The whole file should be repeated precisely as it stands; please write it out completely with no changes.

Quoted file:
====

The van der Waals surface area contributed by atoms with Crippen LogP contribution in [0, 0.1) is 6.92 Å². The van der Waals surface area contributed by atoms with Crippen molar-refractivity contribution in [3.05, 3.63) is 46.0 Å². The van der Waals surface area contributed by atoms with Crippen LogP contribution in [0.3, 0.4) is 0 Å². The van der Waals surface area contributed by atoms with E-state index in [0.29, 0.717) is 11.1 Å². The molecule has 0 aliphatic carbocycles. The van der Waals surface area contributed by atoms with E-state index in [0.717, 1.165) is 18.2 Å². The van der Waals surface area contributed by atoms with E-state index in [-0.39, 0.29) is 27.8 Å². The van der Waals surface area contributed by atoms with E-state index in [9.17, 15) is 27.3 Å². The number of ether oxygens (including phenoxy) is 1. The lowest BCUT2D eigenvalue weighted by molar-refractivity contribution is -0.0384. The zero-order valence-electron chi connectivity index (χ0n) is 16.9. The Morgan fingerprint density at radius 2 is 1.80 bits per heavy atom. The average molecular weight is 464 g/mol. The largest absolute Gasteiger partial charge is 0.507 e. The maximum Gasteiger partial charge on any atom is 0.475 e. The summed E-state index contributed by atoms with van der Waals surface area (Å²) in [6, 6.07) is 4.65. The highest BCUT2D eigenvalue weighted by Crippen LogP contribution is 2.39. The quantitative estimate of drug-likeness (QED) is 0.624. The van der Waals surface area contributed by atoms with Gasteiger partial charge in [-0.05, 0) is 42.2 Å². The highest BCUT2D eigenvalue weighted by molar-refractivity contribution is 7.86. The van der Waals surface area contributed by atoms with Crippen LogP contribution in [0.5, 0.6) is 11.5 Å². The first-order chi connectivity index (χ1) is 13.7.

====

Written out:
The van der Waals surface area contributed by atoms with Crippen LogP contribution in [0, 0.1) is 6.92 Å². The van der Waals surface area contributed by atoms with Crippen molar-refractivity contribution in [3.05, 3.63) is 46.0 Å². The van der Waals surface area contributed by atoms with Crippen LogP contribution in [0.3, 0.4) is 0 Å². The van der Waals surface area contributed by atoms with E-state index in [0.29, 0.717) is 11.1 Å². The molecule has 0 aliphatic carbocycles. The van der Waals surface area contributed by atoms with E-state index in [0.717, 1.165) is 18.2 Å². The van der Waals surface area contributed by atoms with E-state index in [-0.39, 0.29) is 27.8 Å². The van der Waals surface area contributed by atoms with E-state index in [9.17, 15) is 27.3 Å². The number of ether oxygens (including phenoxy) is 1. The lowest BCUT2D eigenvalue weighted by molar-refractivity contribution is -0.0384. The zero-order valence-electron chi connectivity index (χ0n) is 16.9. The Morgan fingerprint density at radius 2 is 1.80 bits per heavy atom. The average molecular weight is 464 g/mol. The largest absolute Gasteiger partial charge is 0.507 e. The maximum Gasteiger partial charge on any atom is 0.475 e. The summed E-state index contributed by atoms with van der Waals surface area (Å²) in [6, 6.07) is 4.65. The highest BCUT2D eigenvalue weighted by Crippen LogP contribution is 2.39. The quantitative estimate of drug-likeness (QED) is 0.624. The van der Waals surface area contributed by atoms with Gasteiger partial charge in [-0.05, 0) is 42.2 Å². The highest BCUT2D eigenvalue weighted by molar-refractivity contribution is 7.86. The van der Waals surface area contributed by atoms with Crippen LogP contribution in [0.5, 0.6) is 11.5 Å². The first-order chi connectivity index (χ1) is 13.7.